We are ‘third culture kids’ –we grew up in a culture that differs from the culture our parents were brought up in.
While some of us go back to our home countries for post-secondary education, many go abroad. Since my mother’s side of the family lives in Ontario, my brother and I chose Canada. I am Lebanese, but I grew up in the Sultanate of Oman which is a few hours’ drive from Dubai, a booming city in the United Arab Emirates.
We have many of the same stores you can find in a Canadian mall. Some countries in the Middle East even have a Tim Hortons! The inherently Canadian restaurant opened a couple of years ago, and now rivals Second Cup and Starbucks which have been here for years.
I always get asked by people back home if I feel some sort of culture clash while in Canada but my answer is usually, “not really, I just had to get used to the cold”.
I consider myself lucky for not experiencing trouble in adjusting to a new environment. I would say it is thanks to the large number of expatriates who live in the Middle East, which makes English the main language spoken in private schools.
Laurier Brantford student Sarah Yoder, was born in Cairo, Egypt and moved to Al Ain, the United Arab Emirates, when she was 3. She spent her summers visiting family in Canada and the United States but made a permanent move to Canada for university.
Yoder said this move was a shock to her even though she is Canadian. “I felt like an international student in a lot of ways,” she said. “First year was challenging – most of the cultural differences were more subtle and hard to pinpoint, but there were definitely a lot of little things that I had to get used to. A big one was experiencing real winter for the first time!”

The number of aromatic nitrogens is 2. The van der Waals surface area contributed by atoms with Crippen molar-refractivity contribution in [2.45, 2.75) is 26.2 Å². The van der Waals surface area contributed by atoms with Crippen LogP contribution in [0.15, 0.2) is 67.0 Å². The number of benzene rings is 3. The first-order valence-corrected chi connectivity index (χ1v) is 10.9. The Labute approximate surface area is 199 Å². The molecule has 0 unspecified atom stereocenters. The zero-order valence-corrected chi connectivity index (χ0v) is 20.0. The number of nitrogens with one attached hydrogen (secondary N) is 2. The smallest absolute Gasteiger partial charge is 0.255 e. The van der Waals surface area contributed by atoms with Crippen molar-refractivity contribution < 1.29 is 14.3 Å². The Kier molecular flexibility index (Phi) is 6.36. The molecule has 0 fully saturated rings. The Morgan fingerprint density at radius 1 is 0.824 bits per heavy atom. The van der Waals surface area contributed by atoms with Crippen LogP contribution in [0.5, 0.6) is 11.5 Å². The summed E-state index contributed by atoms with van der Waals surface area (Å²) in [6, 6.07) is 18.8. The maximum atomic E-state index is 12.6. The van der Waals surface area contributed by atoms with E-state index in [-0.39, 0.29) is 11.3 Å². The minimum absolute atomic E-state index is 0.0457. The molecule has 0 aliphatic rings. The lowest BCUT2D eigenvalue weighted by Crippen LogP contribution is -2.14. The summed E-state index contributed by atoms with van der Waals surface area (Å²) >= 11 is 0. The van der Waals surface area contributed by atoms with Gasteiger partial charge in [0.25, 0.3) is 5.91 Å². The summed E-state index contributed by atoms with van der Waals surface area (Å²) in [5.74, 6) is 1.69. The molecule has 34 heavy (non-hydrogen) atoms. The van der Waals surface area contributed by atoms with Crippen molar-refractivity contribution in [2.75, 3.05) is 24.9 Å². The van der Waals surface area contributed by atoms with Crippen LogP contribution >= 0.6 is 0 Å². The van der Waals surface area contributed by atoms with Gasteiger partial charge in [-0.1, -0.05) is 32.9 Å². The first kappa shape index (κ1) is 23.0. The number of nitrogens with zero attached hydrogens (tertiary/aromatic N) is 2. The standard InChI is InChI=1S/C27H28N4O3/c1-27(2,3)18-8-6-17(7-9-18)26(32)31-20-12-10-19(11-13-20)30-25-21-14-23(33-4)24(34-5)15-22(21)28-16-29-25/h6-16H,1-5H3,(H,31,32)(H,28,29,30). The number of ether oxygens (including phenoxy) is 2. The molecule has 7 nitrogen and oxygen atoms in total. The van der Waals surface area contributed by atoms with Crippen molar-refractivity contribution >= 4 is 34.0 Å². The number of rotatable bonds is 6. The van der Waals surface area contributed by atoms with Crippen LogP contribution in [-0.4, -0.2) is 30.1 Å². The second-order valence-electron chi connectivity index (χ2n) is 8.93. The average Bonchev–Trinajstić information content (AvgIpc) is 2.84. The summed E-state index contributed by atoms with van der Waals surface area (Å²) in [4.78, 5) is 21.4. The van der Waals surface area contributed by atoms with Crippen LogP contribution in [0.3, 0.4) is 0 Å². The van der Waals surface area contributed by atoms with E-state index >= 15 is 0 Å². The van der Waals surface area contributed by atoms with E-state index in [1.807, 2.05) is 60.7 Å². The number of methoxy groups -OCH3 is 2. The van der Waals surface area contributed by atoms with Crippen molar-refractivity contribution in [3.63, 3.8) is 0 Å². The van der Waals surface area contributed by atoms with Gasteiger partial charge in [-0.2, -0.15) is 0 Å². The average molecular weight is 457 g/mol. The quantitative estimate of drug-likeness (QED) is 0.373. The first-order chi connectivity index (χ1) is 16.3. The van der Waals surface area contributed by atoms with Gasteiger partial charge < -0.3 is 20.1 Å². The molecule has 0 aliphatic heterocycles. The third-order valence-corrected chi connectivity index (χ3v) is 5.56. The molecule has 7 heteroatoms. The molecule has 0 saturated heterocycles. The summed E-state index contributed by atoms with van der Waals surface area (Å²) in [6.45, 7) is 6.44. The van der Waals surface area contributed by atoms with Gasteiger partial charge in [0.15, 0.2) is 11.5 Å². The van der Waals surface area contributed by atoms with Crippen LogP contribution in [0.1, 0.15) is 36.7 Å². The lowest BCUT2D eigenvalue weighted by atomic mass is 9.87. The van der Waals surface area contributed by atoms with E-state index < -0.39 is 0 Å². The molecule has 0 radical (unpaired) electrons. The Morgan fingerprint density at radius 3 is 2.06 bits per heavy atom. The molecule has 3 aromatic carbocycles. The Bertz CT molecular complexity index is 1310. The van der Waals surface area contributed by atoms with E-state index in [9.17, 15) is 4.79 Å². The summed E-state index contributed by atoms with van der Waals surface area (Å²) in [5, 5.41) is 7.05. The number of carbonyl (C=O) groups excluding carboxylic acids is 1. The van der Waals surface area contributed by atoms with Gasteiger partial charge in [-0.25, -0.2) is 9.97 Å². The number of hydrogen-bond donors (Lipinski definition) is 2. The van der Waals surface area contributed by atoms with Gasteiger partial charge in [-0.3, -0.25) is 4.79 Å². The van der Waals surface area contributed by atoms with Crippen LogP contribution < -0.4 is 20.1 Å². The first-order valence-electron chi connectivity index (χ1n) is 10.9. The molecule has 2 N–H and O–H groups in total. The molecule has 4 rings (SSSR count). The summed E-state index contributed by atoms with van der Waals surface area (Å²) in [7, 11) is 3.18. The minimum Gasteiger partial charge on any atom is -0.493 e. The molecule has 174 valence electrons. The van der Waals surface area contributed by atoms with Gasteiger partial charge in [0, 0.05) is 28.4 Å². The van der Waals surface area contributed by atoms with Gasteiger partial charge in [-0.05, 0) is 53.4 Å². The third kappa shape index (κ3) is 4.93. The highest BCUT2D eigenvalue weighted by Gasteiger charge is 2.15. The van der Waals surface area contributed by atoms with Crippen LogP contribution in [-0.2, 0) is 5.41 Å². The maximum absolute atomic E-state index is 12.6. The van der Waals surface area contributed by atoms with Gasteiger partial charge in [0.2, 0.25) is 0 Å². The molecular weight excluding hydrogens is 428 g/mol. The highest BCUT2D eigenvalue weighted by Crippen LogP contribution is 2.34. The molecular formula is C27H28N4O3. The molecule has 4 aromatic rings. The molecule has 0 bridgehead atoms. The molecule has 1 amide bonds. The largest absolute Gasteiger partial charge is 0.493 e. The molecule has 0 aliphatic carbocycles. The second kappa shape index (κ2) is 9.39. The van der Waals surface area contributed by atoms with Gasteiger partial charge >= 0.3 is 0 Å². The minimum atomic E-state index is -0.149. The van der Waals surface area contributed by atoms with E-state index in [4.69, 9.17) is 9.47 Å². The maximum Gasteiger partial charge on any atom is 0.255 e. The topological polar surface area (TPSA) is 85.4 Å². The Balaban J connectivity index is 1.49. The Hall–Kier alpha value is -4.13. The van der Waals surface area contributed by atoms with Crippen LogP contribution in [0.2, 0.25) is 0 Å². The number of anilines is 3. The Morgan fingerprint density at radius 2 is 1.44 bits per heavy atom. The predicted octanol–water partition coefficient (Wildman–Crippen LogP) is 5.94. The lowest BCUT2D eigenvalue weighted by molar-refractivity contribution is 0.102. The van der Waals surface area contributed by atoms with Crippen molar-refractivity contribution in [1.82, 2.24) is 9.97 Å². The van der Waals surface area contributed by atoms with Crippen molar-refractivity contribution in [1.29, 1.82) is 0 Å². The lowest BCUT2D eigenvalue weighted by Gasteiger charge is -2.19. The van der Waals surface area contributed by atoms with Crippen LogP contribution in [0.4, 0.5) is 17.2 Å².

Varun Vasudevan was born in India, grew up in Oman and moved to Canada in the fall of 2014. He is pursuing a graduate chemical engineering degree from the University of Waterloo. He describes Oman as “warm, peaceful and safe” and his life in Waterloo as “quiet, socially diverse and cold”.
Vasudevan said he did not find it difficult to adjust to Canada because his schooling was international and this made it easy to befriend students from different backgrounds. But he said students who did not come from English-speaking backgrounds are more likely to experience culture shock.
In recent years the Middle East’s conflicts have been covered extensively by the media so the area is not known for its safety but many countries in the Gulf are free of war.
Yoder said the Middle East is plagued with false religious and cultural stereotypes because of the rise of ISIS and terrorist attacks. “Many people have come to associate Islam or Muslims with the stereotypical extremist [or] terrorist image, and have become fearful of travelling to countries in the Middle East or maybe even befriending Muslims as a result,” Yoder said. “This saddens me, as this is a false stereotype, for the most part. Some of my closest friends have been Muslims from various Arab countries.”
Vasudevan said he does not think visitors should worry about their safety when visiting a country such as Oman because it is secure. “I think [Oman] is safe … I haven’t heard of any cases where any physical assaults or crimes [took place],” Vasudevan said. “It could happen or there might have been cases of crimes [but] from what I know I think it is quite safe.”
Yoder said she considers the Middle East to be home. “[The area] has a rich culture and heritage, centered around tradition and strong family ties, which I really appreciate,” Yoder said. “Middle Eastern countries are more international than you may think, especially Gulf countries where the percentage of locals make up less than 12 per cent of the total populations.”
“I’ve had some people ask me whether I rode a camel to school every day [but] that’s like asking if all Canadians live in igloos!” said Yoder. “The UAE and the Middle East in general is more developed than a lot of people think.”
“If you’re planning on visiting the Gulf, especially Dubai, anytime soon, you can expect to see lots of nice cars, innovative architecture, numerous shopping malls and people from all over the world,” Yoder said.